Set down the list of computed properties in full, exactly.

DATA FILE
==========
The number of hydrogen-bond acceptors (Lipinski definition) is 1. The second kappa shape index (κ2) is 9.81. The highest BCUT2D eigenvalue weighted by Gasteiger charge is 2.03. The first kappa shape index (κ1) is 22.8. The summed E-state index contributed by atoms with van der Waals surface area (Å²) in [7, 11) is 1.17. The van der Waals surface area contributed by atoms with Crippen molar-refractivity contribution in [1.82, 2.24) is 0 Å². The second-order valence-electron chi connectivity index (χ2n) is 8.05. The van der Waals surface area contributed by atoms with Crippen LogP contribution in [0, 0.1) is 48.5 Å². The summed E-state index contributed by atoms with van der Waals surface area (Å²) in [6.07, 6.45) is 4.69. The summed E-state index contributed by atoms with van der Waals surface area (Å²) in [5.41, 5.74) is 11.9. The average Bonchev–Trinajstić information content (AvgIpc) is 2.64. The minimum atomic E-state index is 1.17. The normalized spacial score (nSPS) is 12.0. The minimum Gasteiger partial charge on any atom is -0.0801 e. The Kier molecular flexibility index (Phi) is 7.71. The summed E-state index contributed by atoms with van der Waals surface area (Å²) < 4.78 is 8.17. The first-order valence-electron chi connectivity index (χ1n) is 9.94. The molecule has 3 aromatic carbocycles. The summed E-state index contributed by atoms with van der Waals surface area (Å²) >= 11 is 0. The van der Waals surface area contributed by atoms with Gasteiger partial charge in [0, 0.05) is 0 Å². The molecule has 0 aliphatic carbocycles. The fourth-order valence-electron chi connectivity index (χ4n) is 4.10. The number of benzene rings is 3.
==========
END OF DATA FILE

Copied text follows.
The number of hydrogen-bond acceptors (Lipinski definition) is 1. The second kappa shape index (κ2) is 9.81. The highest BCUT2D eigenvalue weighted by Gasteiger charge is 2.03. The first kappa shape index (κ1) is 22.8. The summed E-state index contributed by atoms with van der Waals surface area (Å²) in [7, 11) is 1.17. The van der Waals surface area contributed by atoms with Crippen molar-refractivity contribution in [1.82, 2.24) is 0 Å². The second-order valence-electron chi connectivity index (χ2n) is 8.05. The van der Waals surface area contributed by atoms with Crippen LogP contribution in [0, 0.1) is 48.5 Å². The summed E-state index contributed by atoms with van der Waals surface area (Å²) in [6.07, 6.45) is 4.69. The summed E-state index contributed by atoms with van der Waals surface area (Å²) in [5.41, 5.74) is 11.9. The average Bonchev–Trinajstić information content (AvgIpc) is 2.64. The minimum atomic E-state index is 1.17. The normalized spacial score (nSPS) is 12.0. The minimum Gasteiger partial charge on any atom is -0.0801 e. The Kier molecular flexibility index (Phi) is 7.71. The summed E-state index contributed by atoms with van der Waals surface area (Å²) < 4.78 is 8.17. The first-order valence-electron chi connectivity index (χ1n) is 9.94. The molecule has 3 aromatic carbocycles. The summed E-state index contributed by atoms with van der Waals surface area (Å²) >= 11 is 0. The van der Waals surface area contributed by atoms with Gasteiger partial charge in [0, 0.05) is 0 Å². The molecule has 0 aliphatic carbocycles. The fourth-order valence-electron chi connectivity index (χ4n) is 4.10. The number of benzene rings is 3.